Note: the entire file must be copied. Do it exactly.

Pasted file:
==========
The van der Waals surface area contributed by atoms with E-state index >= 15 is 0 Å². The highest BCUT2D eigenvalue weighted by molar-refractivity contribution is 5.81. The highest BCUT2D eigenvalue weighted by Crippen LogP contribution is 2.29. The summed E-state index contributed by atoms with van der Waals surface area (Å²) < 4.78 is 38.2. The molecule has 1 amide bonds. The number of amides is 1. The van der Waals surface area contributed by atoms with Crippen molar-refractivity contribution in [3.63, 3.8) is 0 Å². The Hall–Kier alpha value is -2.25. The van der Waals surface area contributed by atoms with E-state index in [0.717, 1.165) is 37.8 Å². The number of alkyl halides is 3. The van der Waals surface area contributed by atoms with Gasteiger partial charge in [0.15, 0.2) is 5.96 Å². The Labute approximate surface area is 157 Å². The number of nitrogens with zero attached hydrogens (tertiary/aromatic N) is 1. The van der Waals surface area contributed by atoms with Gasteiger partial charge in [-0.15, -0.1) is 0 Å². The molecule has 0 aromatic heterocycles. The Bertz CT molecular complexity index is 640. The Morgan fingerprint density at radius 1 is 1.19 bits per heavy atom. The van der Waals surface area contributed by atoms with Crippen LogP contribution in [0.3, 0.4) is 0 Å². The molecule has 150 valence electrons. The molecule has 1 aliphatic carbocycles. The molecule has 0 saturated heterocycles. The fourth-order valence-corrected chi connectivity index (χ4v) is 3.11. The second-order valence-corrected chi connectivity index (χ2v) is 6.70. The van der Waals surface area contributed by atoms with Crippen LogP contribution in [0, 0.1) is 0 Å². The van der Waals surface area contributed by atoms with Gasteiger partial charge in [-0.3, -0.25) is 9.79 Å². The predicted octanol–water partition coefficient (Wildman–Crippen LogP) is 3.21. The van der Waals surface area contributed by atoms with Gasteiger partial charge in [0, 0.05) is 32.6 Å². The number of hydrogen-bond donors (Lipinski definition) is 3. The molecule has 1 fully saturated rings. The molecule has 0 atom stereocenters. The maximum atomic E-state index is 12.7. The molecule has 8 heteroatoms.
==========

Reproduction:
The van der Waals surface area contributed by atoms with E-state index >= 15 is 0 Å². The highest BCUT2D eigenvalue weighted by molar-refractivity contribution is 5.81. The highest BCUT2D eigenvalue weighted by Crippen LogP contribution is 2.29. The summed E-state index contributed by atoms with van der Waals surface area (Å²) < 4.78 is 38.2. The molecule has 1 amide bonds. The number of amides is 1. The van der Waals surface area contributed by atoms with Crippen molar-refractivity contribution in [3.63, 3.8) is 0 Å². The Hall–Kier alpha value is -2.25. The van der Waals surface area contributed by atoms with E-state index in [0.717, 1.165) is 37.8 Å². The number of alkyl halides is 3. The van der Waals surface area contributed by atoms with Gasteiger partial charge in [0.15, 0.2) is 5.96 Å². The Labute approximate surface area is 157 Å². The number of nitrogens with zero attached hydrogens (tertiary/aromatic N) is 1. The van der Waals surface area contributed by atoms with Gasteiger partial charge in [-0.15, -0.1) is 0 Å². The molecule has 0 aromatic heterocycles. The Bertz CT molecular complexity index is 640. The Morgan fingerprint density at radius 1 is 1.19 bits per heavy atom. The van der Waals surface area contributed by atoms with Crippen LogP contribution in [0.3, 0.4) is 0 Å². The molecule has 150 valence electrons. The molecule has 1 aliphatic carbocycles. The molecule has 0 saturated heterocycles. The fourth-order valence-corrected chi connectivity index (χ4v) is 3.11. The second-order valence-corrected chi connectivity index (χ2v) is 6.70. The van der Waals surface area contributed by atoms with Crippen LogP contribution in [0, 0.1) is 0 Å². The van der Waals surface area contributed by atoms with Gasteiger partial charge in [-0.3, -0.25) is 9.79 Å². The predicted octanol–water partition coefficient (Wildman–Crippen LogP) is 3.21. The van der Waals surface area contributed by atoms with Gasteiger partial charge in [0, 0.05) is 32.6 Å². The number of hydrogen-bond donors (Lipinski definition) is 3. The molecule has 1 fully saturated rings. The molecule has 0 atom stereocenters. The maximum atomic E-state index is 12.7. The molecule has 8 heteroatoms.